Heil’s ontology grounds his strong defense of the token-token identity theory that every mental quality (or mode) of an object is identical with a neurological quality of that object. In Heil’s view, “we can accept levels of organization, levels of complexity, levels of description, and levels of explanation, without commitment to levels of reality in the sense embraced by many self-proclaimed anti-reductionist philosophers today. The upshot is a conception of the world that is ontologically, but not analytically, reductive” (p. 10).

Heil builds a powerful case for his central claims. Still, I have questions about some important matters of detail. I now turn to these details.

Truth.Given his critique of the Picture Theory, Heil doubts that abstract propositions are “intermediaries standing between the world and statements or assertions about the world” (p. 9). Yet, as he acknowledges, it is difficult to believe that for every way the world is, there is a concrete representation of its being that way (pp. 55, 72). Intuitively, though, for every way the world is, it is true that it is that way. E.g., it seems that if, at a time, t, three billion years ago, nothing concretely represents the Earth as existing, because, at t, there is no life on Earth, then, at t, it is nonetheless true that the Earth exists at t. So, it seems that for every way the world is, there is an abstract representation, that is to say, a proposition, about its being that way. Heil challenges the proponents of propositions as truth-bearers to provide an account of the relation between propositions and truth-makers (p. 73). Since there is no apparent difference between a true proposition and an obtaining state of affairs, truth seems not to be a matter of a proposition’s corresponding to an obtaining state of affairs. I’m inclined to respond that propositions are true in virtue of their correspondence to existing states, where a state is understood as an entity’s having an attribute. Thus, a proposition, p, is true just when there is an entity, e, and a state, s, such that: s is identical with e’s having the attribute of being such that p. E.g., the proposition that Fido chases Morris is true, just when there exists a state of Fido identical with Fido’s having the attribute of being such that Fido chases Morris. Since there is a clear distinction between truth and existence, and since, while propositions are abstract, states of concreta are concrete, a true proposition and an existing state seem to be different.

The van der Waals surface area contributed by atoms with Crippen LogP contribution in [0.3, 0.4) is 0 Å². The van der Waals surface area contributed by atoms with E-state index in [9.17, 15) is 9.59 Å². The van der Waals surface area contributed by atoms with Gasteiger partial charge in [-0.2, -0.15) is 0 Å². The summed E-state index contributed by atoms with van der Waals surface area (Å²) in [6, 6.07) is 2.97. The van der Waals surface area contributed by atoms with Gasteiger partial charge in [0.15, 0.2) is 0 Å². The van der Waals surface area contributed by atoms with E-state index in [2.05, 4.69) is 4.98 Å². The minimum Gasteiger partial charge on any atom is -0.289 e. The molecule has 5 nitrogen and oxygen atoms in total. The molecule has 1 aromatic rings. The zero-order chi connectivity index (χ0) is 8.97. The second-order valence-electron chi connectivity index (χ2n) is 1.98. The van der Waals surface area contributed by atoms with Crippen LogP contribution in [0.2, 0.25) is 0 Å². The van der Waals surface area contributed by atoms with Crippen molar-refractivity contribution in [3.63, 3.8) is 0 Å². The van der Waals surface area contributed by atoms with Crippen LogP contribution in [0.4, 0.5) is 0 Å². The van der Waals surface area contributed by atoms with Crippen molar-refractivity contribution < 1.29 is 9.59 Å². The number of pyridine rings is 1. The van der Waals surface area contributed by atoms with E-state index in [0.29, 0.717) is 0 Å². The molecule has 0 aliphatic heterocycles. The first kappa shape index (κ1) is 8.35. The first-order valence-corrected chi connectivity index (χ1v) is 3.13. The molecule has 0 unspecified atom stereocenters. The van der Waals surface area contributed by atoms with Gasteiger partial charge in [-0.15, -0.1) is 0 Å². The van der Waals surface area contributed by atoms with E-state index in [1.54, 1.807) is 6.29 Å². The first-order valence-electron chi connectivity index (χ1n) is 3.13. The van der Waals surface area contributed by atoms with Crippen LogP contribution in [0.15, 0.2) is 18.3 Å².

Transcendent Universals. Heil finds it very odd that we could arrive at the existence of sharable Platonic properties “solely on the basis of philosophical theorizing” (p. 149). The Platonic realist may plausibly respond that this isn’t so odd because, even so, these transcendent universals are hypothesized on the ground that they figure in the best explanation of highly general facts about what we experience.

Undetachable Spatial Parts. Heil defends a peculiar notion of the “top half” of a compound object like a book (p. 174). Heil claims that such a “top half” is an undetachable spatial part of a compound object, unlike the portion of matter that coincides with this “top half”, which he takes to be a detachable part of the compound object in question. Yet, as Heil admits, the “top half” and the “bottom half” of a compound object do not make up that object (p. 100). But, surely, if so, then the “top half” and the “bottom half” could not be parts of such an object. The notion that the “top half” and “bottom half” of a compound object are undetachable parts of that object seems to confuse parts of space with parts of an object that occupies space.

Higher-Order Properties. “An apparent difficulty with appeals to higher-order properties to account for property similarities is that second-order properties themselves bear similarity relations to one another: scarlet and crimson are similar in being red; red, blue, and orange are similar in being colors; and colours, shapes, and textures are similar in being properties. If we invoke higher-order properties to account for these similarities, we shall need a hierarchy of higher-order properties, and this looks like the start of an unhappy regress. Worse, perhaps, as we ascend the hierarchy, we move further away from our original conception of similarity. Shapes, colours, and textures are all properties, but are they thereby similar?” (p. 155). However, since there must be a single summum genus at the apex of such a hierarchy of higher-order properties, it is hard to understand why Heil is concerned about the possibility of a regress. Continuing on the upward path where Heil leaves off, properties, relations, and propositions are all abstracta, and abstracta and concreta are all entities. Being an entity is a limiting case of an ontological category. Since being an entity is the summum genus, the regress stops there. Whether or not this summum genus counts as a property, it will be a brute fact that all entities are similar in being entities. But it seems harmless that this is a brute fact. Finally, why think that as we ascend the hierarchy we are moving away from our original conception of similarity, as opposed to our considering items that are similar in increasingly abstract ways?